A Deeper Look at Assessing Kids’ Writing

A Closer Look: Learning More About Our Writers with Formative Assessment
By Lynne Dorfman and Diane Dougherty
(Stenhouse Publishers, 2017 – Learn more)

Reviewed by Benjamin Boche

Whether you are new to working with young writers in your classroom or you’re hoping to breath new life into your current writing teaching practice, A Closer Look: Learning More About Our Writers with Formative Assessment provides insight into an area that can often be glossed over during the teaching of writing: Formative Assessment.

Lynne Dorfman and Diane Dougherty recognize that every child learns at different rates when it comes to writing, and they therefore frame formative assessment as responding to this reality by “tweaking goals and instruction in order for students to grow individually” (1).

When a classroom is driven by formative assessment and there is constant back and forth between the teacher and the student about writing, Dorfman and Dougherty argue the students ultimately become more reflective about their own writing practices. This is especially crucial when considering this book focuses on students as young as kindergarten.

New and Old Favorite Formative Assessments

One of the great strengths of this book is that the authors do not completely recreate what works in a writing workshop classroom. For example, there are chapters devoted to conferences, rubrics and checklists, self-assessment, surveys and inventories, and anchor charts. If you are unfamiliar with these elements, then this book is a great introduction to these pillars of writing practice. If you currently have these elements embedded in your teaching, then this book provides guidance to refine and grow your understanding.

I tend to use checklists and rubrics as summative assessments, even when introducing them at the beginning of a unit, but I appreciated the book’s explanation and examples of how to use them as formative assessments through the writing process.

Dorfman and Dougherty recommend that after reading mentor texts for a particular writing genre, work with your students to create a rubric highlighting the qualities of a good piece of writing. How does this rubric creation work as a formative assessment? Noticing and recording which students contribute to the design and what type of information is contributed – or not – can help guide further instruction.

Similarly, I tend to think of self-assessments as coming at the very end of a piece of writing or at the creation of a portfolio for the end of a semester. Dorfman and Dougherty view self-assessment as a way to teach students “how to learn instead of what to learn” (122). They then provide a variety of ways to help students engage in self-assessment: self-conferences, checklists at different times in the writing process, surveys, portfolios, and goal setting. I was already familiar with goal setting and portfolios, but to broaden self-assessment out to include surveys, self-conferences, and checklists gives my students and me more opportunities to reflect.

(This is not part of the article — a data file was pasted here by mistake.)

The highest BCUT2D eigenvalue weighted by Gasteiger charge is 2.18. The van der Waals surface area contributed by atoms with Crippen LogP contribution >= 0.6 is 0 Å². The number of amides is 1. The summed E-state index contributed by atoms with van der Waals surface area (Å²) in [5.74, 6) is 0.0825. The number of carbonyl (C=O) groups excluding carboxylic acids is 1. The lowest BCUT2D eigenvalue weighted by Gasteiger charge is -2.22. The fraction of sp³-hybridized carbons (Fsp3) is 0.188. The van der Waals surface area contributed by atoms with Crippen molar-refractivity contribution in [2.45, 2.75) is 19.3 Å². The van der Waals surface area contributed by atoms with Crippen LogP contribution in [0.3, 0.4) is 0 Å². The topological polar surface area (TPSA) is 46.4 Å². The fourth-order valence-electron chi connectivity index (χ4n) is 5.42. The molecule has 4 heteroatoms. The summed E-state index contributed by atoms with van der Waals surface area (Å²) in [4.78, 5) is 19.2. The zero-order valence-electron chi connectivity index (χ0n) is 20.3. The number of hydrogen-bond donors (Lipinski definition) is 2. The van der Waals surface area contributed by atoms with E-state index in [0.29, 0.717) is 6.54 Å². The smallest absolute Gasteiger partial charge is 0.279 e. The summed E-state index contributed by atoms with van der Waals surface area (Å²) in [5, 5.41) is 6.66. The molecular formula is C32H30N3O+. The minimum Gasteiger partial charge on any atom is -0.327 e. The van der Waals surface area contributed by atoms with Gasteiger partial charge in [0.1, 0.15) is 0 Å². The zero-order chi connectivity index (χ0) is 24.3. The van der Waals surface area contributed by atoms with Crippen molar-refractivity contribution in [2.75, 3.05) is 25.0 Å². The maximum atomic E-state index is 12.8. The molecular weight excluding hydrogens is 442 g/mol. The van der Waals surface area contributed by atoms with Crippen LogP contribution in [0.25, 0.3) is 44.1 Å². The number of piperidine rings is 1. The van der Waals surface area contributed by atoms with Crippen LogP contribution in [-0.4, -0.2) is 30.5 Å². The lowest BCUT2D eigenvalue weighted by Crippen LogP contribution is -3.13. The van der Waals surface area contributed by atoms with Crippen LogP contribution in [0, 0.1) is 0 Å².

Conferences: The Heart of Writing Workshop and Formative Assessments

What I think I appreciate most about this book is that Dorfman and Dougherty devote three chapters to the central component of writing workshop: conferences. Conferences are where most formative assessments take place, and there are individual chapters devoted to roving conferences, teacher and student conferences, and peer conferences.

Each chapter features sample student conferences, provides questions the teacher can ask the students for different areas of focus, and explains how to keep track of what occurs during these conferences to better inform your instruction.

At the end of the day, I want to do what is best for my students, and it is difficult to keep organized with the amount of information that you can collect through conferences and other formative assessments. Dorfman and Dougherty provide some great organization tools, along with other ways to help your students stay engaged and reflective of their learning.

Whether it’s a simple exit slip, a tweet, or having your students categorize themselves as leaders or learners after a day of conferences, Chapter 9 provides ways to help you stay informed about your students’ learning, highlights information to share with parents, and helps you match what you are doing to standards and different accountability measures.

Bottom Line

If there is one area most teachers could “beef up” their knowledge and instruction in the writing classroom, I would argue it is definitely formative assessment. This book is easy to read and provides ideas you can implement tomorrow in your classroom.

As the title suggests, this is written for K-6 classrooms, and it does include information at each of these grade levels. If your middle grade levels are attached to an elementary school, then this book will be especially helpful to see how formative assessments can be used with writing across each year of learning. 

Benjamin Boche is an assistant professor of literacy education. He is a former middle school teacher who thoroughly enjoys the writing workshop model and loves to see the growth that can occur in students through the process. He can be found on Twitter @bennyboche where he is more of a lurker of his favorite children’s lit authors and other literacy professionals.


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